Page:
The enactment and enforcement of environmental regulations often poses a potential risk to the operation and profits of coal companies. The Clean Air Act and Clean Water Act have long limited the amount of pollution coal-fired power plants can emit, and the Obama administration tightened the limits in 2015, compelling operators to invest in carbon-capture equipment (these limits were repealed in 2019). Increased regulation has caused several utilities to close coal-powered electricity plants in favor of “cleaner” energy sources like natural gas and has also made it harder for utilities to find financing to build new coal plants.
To ensure companies disclose information necessary for investors to make informed decisions, the Securities and Exchange Acts of 1933 and 1934 requires companies that publicly offer securities to make annual and periodic reports. These reports must include disclosures about the impacts of the costs of compliance with environmental laws on capital expenditures and earnings. In recent years, prosecutors have used these securities laws to score major victories against fossil fuel companies that underreport the potential impacts of environmental regulations.
However, without inside information, it can be difficult to determine whether companies are accurately disclosing risks when they identify them. To encourage those with inside information to step forward, the Dodd-Frank SEC Whistleblower program allows whistleblowers, including non-U.S. citizens, to confidentially report companies who are failing to disclose known risks, and whistleblowers who provide original information that leads to successful SEC prosecution can receive between 10% and 30% of monetary sanctions.
As regulatory pressure on the coal industry grows, ensuring that companies are accurately disclosing known risks will be increasingly important. A previous case centered around Peabody Energy Corp. shows how companies could be tempted to commit fraud by failing to disclose financial risks posed by environmental regulation.
Investigation of Peabody Energy Corp.
In 2013, the New York Attorney General’s office launched a first-of-its-kind investigation into whether Peabody Energy Corp., the largest publicly traded coal company in the world, had sufficiently disclosed the risk to shareholders posed by environmental regulations.
The resulting report, released in 2015, found that while Peabody claimed in several years’ worth of annual reports to the SEC that it was impossible to assess potential environmental regulations’ impact on operations or finances, the company had in fact commissioned market studies that found significant impacts to Peabody’s bottom line.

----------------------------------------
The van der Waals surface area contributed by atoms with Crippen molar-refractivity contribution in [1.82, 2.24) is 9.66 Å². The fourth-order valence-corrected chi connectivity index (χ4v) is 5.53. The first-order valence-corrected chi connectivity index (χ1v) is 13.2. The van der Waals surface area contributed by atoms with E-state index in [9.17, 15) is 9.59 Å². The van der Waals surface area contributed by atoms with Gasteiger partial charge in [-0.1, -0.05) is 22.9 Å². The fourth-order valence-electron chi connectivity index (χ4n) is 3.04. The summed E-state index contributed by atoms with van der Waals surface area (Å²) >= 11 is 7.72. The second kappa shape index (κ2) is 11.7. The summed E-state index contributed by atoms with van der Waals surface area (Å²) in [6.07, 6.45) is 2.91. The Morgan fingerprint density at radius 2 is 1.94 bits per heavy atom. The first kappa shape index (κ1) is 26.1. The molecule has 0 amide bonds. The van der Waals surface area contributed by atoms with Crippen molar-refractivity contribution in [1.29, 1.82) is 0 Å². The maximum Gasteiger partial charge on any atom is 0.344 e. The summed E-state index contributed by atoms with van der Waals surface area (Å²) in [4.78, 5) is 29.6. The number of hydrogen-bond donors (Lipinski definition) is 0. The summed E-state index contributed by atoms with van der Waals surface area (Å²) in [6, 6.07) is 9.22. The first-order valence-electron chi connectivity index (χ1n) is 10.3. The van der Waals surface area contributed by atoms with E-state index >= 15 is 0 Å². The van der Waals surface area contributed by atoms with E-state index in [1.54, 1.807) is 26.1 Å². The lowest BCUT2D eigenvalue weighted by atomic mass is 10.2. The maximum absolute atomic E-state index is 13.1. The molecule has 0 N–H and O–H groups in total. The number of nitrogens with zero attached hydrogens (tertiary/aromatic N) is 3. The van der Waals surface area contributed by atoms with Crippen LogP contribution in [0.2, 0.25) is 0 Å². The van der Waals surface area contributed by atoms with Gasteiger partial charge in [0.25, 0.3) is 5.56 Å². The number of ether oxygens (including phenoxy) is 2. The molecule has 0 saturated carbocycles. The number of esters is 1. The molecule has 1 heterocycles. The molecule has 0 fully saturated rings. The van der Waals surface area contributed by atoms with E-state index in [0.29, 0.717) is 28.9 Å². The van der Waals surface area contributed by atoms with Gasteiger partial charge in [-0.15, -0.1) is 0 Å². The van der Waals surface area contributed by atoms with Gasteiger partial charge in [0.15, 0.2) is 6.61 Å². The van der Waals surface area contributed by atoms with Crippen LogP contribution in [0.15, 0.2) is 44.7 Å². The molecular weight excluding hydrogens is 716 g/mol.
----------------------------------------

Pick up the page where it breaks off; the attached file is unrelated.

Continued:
Specifically, Peabody hired an outside consulting firm in 2014 that found a $20 per ton carbon tax would reduce demand for coal as an electrical fuel source by 38 to 53 percent. Peabody also calculated in 2013 that certain regulatory outcomes would reduce the dollar value of coal by 38 percent from one plant and 33 percent from another by 2025.
Investigators also found that Peabody misrepresented International Energy Agency findings about future demand for coal worldwide, citing the most optimistic figures rather than the most likely ones. The report found that these misrepresentations violated both the Martin Act and Executive Law, which prohibit false and misleading conduct in connection with securities transactions.
As part of the agreement it entered with the Attorney General’s office, Peabody agreed to file revised versions of prior disclosures with the SEC stating “concerns about the environmental impact of coal combustion…could significantly affect demands for our products or our securities,” according to a New York Attorney General press release.
The company also agreed not to feign inability to project the impact of laws or regulations on its finances and to include projections for all IEA scenarios in future filings.
The Peabody investigation demonstrates the potential for coal companies to commit fraud by failing to disclose the financial risk of environmental regulations to shareholders – fraud which falls under federal securities laws as well as state.
As the entire coal industry faces increasing financial and regulatory pressure, more companies could be tempted to hide these financial risks. As in the case of Peabody Energy, some companies may see fraud as a solution – but whistleblowers could be key to proving them wrong. The powerful SEC whistleblower program offers a means for company insiders with information on these types of hidden risks to come forward confidentially.